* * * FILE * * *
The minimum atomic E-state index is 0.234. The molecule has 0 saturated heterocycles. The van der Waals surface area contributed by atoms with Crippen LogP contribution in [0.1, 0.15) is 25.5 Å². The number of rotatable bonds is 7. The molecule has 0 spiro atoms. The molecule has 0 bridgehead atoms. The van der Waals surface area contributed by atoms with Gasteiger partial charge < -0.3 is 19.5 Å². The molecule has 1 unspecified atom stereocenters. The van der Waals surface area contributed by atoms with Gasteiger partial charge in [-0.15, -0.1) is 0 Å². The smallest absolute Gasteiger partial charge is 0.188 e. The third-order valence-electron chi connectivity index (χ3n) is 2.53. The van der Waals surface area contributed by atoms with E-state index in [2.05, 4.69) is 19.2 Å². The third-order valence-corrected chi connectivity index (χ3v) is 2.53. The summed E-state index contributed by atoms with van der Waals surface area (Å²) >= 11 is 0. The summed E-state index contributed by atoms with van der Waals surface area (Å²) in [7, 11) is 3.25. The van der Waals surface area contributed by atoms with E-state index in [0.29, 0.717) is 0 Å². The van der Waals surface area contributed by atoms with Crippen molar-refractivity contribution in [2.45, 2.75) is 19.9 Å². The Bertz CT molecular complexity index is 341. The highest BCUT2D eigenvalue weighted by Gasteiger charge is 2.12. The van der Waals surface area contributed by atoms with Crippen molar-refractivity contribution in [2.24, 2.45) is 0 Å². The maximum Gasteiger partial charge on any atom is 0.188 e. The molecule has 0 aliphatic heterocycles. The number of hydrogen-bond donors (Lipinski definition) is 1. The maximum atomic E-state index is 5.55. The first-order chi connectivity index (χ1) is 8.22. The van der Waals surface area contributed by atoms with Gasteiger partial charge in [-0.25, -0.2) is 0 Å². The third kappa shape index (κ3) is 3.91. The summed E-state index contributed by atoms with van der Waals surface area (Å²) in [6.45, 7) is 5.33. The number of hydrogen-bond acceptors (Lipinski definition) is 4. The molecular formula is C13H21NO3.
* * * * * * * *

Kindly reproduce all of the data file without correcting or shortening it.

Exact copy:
The minimum atomic E-state index is 0.234. The molecule has 0 saturated heterocycles. The van der Waals surface area contributed by atoms with Crippen LogP contribution in [0.1, 0.15) is 25.5 Å². The number of rotatable bonds is 7. The molecule has 0 spiro atoms. The molecule has 0 bridgehead atoms. The van der Waals surface area contributed by atoms with Gasteiger partial charge < -0.3 is 19.5 Å². The molecule has 1 unspecified atom stereocenters. The van der Waals surface area contributed by atoms with Gasteiger partial charge in [-0.15, -0.1) is 0 Å². The smallest absolute Gasteiger partial charge is 0.188 e. The third-order valence-electron chi connectivity index (χ3n) is 2.53. The van der Waals surface area contributed by atoms with E-state index in [2.05, 4.69) is 19.2 Å². The third-order valence-corrected chi connectivity index (χ3v) is 2.53. The summed E-state index contributed by atoms with van der Waals surface area (Å²) >= 11 is 0. The summed E-state index contributed by atoms with van der Waals surface area (Å²) in [7, 11) is 3.25. The van der Waals surface area contributed by atoms with E-state index in [0.29, 0.717) is 0 Å². The van der Waals surface area contributed by atoms with Crippen molar-refractivity contribution in [2.45, 2.75) is 19.9 Å². The Bertz CT molecular complexity index is 341. The highest BCUT2D eigenvalue weighted by Gasteiger charge is 2.12. The van der Waals surface area contributed by atoms with Crippen molar-refractivity contribution in [2.24, 2.45) is 0 Å². The maximum Gasteiger partial charge on any atom is 0.188 e. The molecule has 0 aliphatic heterocycles. The number of hydrogen-bond donors (Lipinski definition) is 1. The maximum atomic E-state index is 5.55. The first-order chi connectivity index (χ1) is 8.22. The van der Waals surface area contributed by atoms with Gasteiger partial charge in [-0.25, -0.2) is 0 Å². The third kappa shape index (κ3) is 3.91. The summed E-state index contributed by atoms with van der Waals surface area (Å²) in [6.45, 7) is 5.33. The number of hydrogen-bond acceptors (Lipinski definition) is 4. The molecular formula is C13H21NO3.